In the first task, task 1301 of detailed flow chart 1300 shown in FIG. 13, the computer processor 4 is programmed by computer software to add an appropriate reusable unified boundary data entity to the target data model in computer memory 8. First the target data model is retrieved from computer data storage area 920 via data flow 1307. The unified boundary data entities to be added to the target data model are retrieved from computer data storage area 921 via data flow 1306. Depending upon the CASE tool used by the computer processor 4, and the data model functions supported by the CASE tool software application, the selected unified boundary data entity may be copied or may be inherited into the target data model. The result is that the target data model will now contain a copy of the unified boundary data entity in addition to the previously existing data entities. Once this task is completed, the computer processor 4, as represented by process flow line 1302 of detailed flow chart 1300, transfers program control from task 1301 to task 1303.
  • [0148]
    The computer processor 4 as programmed by computer software, executes task 1303, of detailed flow chart 1300 shown in FIG. 13, to create one or more data entity relationships in computer memory 8, such as data relationship 706 of ERD 700 shown in FIG. 7, originating from the unified boundary data entity, such as unified boundary data entity 701 shown in FIG. 7, and terminating in the appropriate target data entities, such as data entity 501 shown in FIG. 7. The unified boundary data entity will now become a boundary data entity for the target data model. By adding the proper data entity relationship from a unified boundary data entity to a target data entity, the target data entity now inherits foreign key data attributes from the unified boundary data entity. With the completion of task 1303, as indicated by process flow line 1304 of detailed flow chart 1300, the computer processor 4 is programmed by computer software to transfer process control to task 1305.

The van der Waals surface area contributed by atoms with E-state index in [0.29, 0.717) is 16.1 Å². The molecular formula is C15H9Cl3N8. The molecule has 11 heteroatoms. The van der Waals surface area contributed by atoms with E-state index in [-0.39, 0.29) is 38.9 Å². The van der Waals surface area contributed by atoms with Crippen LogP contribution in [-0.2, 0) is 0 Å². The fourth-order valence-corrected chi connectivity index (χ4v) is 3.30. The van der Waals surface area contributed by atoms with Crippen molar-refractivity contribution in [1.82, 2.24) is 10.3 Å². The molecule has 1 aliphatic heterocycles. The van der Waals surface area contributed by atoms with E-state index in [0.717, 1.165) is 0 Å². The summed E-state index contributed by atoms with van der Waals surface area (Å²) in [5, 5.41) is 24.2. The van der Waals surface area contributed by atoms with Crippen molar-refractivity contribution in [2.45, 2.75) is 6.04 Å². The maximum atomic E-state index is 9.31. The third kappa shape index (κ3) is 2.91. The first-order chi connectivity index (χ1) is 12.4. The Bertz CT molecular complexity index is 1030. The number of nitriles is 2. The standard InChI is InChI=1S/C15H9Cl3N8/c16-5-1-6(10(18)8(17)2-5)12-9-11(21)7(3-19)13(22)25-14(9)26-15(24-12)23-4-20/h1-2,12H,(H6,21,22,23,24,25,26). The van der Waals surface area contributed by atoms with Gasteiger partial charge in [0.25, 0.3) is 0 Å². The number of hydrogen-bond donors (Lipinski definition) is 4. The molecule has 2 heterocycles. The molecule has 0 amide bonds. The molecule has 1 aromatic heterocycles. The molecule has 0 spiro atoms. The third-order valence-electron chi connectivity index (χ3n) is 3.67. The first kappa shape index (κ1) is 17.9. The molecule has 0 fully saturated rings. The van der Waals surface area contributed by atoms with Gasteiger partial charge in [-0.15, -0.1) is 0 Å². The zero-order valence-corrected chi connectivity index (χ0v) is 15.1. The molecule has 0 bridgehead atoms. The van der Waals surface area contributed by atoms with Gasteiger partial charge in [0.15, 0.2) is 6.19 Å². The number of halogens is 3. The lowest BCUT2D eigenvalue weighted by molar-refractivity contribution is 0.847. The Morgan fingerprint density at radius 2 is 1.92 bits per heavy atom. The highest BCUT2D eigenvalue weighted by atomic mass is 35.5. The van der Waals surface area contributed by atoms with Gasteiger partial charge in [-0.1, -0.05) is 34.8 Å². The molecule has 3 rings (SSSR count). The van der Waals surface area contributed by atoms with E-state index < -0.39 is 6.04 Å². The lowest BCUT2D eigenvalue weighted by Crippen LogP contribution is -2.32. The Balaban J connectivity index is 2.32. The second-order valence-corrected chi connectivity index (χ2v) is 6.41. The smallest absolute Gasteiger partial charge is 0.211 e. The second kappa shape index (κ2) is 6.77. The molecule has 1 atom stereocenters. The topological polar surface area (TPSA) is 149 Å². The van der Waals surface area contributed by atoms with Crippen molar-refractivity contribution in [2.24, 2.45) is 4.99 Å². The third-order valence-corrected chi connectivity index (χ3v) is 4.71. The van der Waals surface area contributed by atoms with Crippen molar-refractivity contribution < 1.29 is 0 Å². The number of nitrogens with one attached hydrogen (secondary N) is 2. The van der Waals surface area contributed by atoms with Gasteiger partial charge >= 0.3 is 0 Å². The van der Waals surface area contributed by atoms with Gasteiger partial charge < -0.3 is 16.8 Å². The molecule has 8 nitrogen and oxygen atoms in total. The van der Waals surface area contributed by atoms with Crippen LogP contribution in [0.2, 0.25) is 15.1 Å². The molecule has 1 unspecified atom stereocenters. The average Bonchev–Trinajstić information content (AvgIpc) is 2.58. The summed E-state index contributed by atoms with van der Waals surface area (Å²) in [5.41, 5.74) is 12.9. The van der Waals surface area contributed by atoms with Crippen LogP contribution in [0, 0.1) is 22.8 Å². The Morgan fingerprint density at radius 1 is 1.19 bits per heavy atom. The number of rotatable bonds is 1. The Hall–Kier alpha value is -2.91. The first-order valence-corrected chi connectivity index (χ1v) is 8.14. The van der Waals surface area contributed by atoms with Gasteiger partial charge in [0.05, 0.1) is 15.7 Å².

• [0149]
    Task 1305 of detailed flow chart 1300 shown in FIG. 13 is the last task in activity 910. When the foreign key data attributes that are inherited from a unified boundary data entity, these foreign key data attributes need to be declared, by the computer processor 4 executing computer software, as optional data attributes. When these foreign key attributes are instantiated into a database populate with data records by the computer processor 4, the resulting database columns will need to be empty, in at least one embodiment, for each data record. This is only a consideration when unified boundary database tables and their associated foreign key constraints are added to an already populated database. Later, after the unified boundary database tables are populated and when the foreign key database columns are populated, the optionality (optional or mandatory) of the foreign key database columns may be adjusted by the computer processor 4 as programmed by computer software, depending upon the strategy used for maintaining the data values in these foreign key database columns. Once all of the foreign key data attributes inherited from unified boundary data entities have been declared as optional by the computer processor 4, the target data model, in at least one embodiment, needs to be updated by the computer processor 4 in the computer data storage area 920 via data flow 1307. This concludes task 1305 and activity 910 of detailed flow chart 1300. Process control, as executed by the computer processor 4, is now transferred from activity 910 to decision 912 via process flow line 911 of master flow chart 900 shown in FIG. 9.